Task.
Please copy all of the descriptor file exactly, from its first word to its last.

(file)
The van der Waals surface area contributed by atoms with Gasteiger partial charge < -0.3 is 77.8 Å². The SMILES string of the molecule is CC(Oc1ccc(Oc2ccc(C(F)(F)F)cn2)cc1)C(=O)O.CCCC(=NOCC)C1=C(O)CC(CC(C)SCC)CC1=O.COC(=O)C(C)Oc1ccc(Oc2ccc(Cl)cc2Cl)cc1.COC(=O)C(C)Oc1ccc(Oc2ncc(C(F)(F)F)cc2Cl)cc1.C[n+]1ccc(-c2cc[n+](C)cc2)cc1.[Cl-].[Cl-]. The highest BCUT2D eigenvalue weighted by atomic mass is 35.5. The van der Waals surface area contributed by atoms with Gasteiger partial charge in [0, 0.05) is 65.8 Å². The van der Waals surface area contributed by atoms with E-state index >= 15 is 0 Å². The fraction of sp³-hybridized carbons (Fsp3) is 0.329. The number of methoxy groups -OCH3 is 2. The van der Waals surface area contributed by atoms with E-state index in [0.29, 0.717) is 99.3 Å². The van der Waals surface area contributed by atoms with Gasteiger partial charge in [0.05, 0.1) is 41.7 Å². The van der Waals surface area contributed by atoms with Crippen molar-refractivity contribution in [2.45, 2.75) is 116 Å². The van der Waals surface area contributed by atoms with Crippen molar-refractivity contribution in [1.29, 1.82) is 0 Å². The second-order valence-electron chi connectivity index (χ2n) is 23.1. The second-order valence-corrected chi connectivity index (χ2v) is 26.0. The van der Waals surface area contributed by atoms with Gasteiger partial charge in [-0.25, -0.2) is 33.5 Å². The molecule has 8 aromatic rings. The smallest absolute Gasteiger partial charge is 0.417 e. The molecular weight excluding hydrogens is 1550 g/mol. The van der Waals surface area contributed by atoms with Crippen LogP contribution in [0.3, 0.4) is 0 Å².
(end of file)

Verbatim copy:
The van der Waals surface area contributed by atoms with Gasteiger partial charge < -0.3 is 77.8 Å². The SMILES string of the molecule is CC(Oc1ccc(Oc2ccc(C(F)(F)F)cn2)cc1)C(=O)O.CCCC(=NOCC)C1=C(O)CC(CC(C)SCC)CC1=O.COC(=O)C(C)Oc1ccc(Oc2ccc(Cl)cc2Cl)cc1.COC(=O)C(C)Oc1ccc(Oc2ncc(C(F)(F)F)cc2Cl)cc1.C[n+]1ccc(-c2cc[n+](C)cc2)cc1.[Cl-].[Cl-]. The highest BCUT2D eigenvalue weighted by atomic mass is 35.5. The van der Waals surface area contributed by atoms with Gasteiger partial charge in [0, 0.05) is 65.8 Å². The van der Waals surface area contributed by atoms with E-state index >= 15 is 0 Å². The fraction of sp³-hybridized carbons (Fsp3) is 0.329. The number of methoxy groups -OCH3 is 2. The van der Waals surface area contributed by atoms with E-state index in [0.29, 0.717) is 99.3 Å². The van der Waals surface area contributed by atoms with Gasteiger partial charge in [0.05, 0.1) is 41.7 Å². The van der Waals surface area contributed by atoms with Crippen molar-refractivity contribution in [2.45, 2.75) is 116 Å². The van der Waals surface area contributed by atoms with Crippen molar-refractivity contribution in [1.29, 1.82) is 0 Å². The second-order valence-electron chi connectivity index (χ2n) is 23.1. The second-order valence-corrected chi connectivity index (χ2v) is 26.0. The van der Waals surface area contributed by atoms with Gasteiger partial charge in [-0.25, -0.2) is 33.5 Å². The molecule has 8 aromatic rings. The smallest absolute Gasteiger partial charge is 0.417 e. The molecular weight excluding hydrogens is 1550 g/mol. The van der Waals surface area contributed by atoms with Crippen LogP contribution in [0.3, 0.4) is 0 Å².